While my parents were going through the Bio-Datas they had received, I was busy planning a trip attending the football World Cup being held in South Africa. Matt had gotten a job at UEFA and had kindly let me have an additional ticket he had been given. I flew into SA, hung out with Matt for a week, saw the Semi Finals and Finals, and watched in anguish as first Germany (my first choice) and then Holland (my second choice) were defeated by Spain, who displayed the most boring brand of football ever played. It was a deeply disappointing tournament in terms of the result but an exhilarating experience nonetheless. The people of SA were wonderfully helpful and I fell in love with Cape Town in particular, one of the nicest and prettiest cities I have ever been to. Unknown to me at the time, this was the last trip I would go on as a bachelor, and it was an excellent one!
I remember landing back in India on the 12th or 13th of July and staying in Mumbai for a couple of days for some work. My father was also in Mumbai and we were supposed to fly back to Kolkata on the 16th. The last day of our stay in Mumbai, during breakfast, my father told me that on 18th, some people would be coming to see me. I was totally taken unawares. Surely this had been brewing for a while, and yet I had been told just two days before the first step would be taken! Not that I was particularly worried, as I had no intention of pretending to be someone I was not to impress anyone, and this would be a sort of take-it-or-leave-it proposition for the girls side. My parents didn’t seem to be too worried either and made no special preparations. We would all be who we were, and if that was good enough, things would proceed. If not, that was fine too. Marrying under any pretension would be a fruitless venture in the end and I definitely didn’t want to go down that route.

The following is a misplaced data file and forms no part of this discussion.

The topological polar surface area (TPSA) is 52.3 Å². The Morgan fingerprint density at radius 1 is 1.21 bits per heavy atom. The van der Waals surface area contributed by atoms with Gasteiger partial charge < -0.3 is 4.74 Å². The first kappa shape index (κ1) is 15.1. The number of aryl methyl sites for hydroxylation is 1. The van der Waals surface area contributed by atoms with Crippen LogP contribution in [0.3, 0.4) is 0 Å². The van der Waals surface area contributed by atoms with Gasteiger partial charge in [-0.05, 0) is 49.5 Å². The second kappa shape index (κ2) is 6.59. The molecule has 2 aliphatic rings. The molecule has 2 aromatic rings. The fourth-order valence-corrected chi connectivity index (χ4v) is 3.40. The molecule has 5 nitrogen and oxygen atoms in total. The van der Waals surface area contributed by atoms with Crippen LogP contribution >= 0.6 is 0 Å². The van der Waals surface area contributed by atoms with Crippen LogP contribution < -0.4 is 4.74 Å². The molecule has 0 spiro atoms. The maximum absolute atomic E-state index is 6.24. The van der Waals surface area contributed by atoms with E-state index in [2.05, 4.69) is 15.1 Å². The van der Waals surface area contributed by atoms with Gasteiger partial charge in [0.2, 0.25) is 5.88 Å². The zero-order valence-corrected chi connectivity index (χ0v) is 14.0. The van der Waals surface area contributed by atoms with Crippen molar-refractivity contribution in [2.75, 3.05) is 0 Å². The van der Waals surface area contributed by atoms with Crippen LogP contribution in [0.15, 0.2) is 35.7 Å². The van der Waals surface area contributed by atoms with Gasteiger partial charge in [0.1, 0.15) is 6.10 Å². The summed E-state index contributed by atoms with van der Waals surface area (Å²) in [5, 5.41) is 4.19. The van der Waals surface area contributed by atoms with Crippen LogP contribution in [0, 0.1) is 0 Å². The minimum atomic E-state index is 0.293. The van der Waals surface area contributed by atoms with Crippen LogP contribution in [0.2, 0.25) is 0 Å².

I still remember that 18th of July, 2010 was a Sunday. I had not been able to go and watch Inception (which had released on the 16th) and was probably more worried about missing the afternoon show if the meeting ran late than the actual meeting itself. I had planned to go watch it with my friends, who didn’t have an inkling what was going on at that point of time, and since most of them were comfortable with an afternoon show, me asking to delay it would invite the inevitable question of ‘Why?’, which I would not be able to adequately answer! The Saboo family came on time and met my parents downstairs. I had been asked to stay upstairs, like a Rapunzel in my guilded castle, until I was needed. Since the gossiping downstairs was taking longer than expected, I opened up my laptop and started replying to my mails that had piled up during my South Africa trip. This itself should indicate how calmly I had taken the whole thing!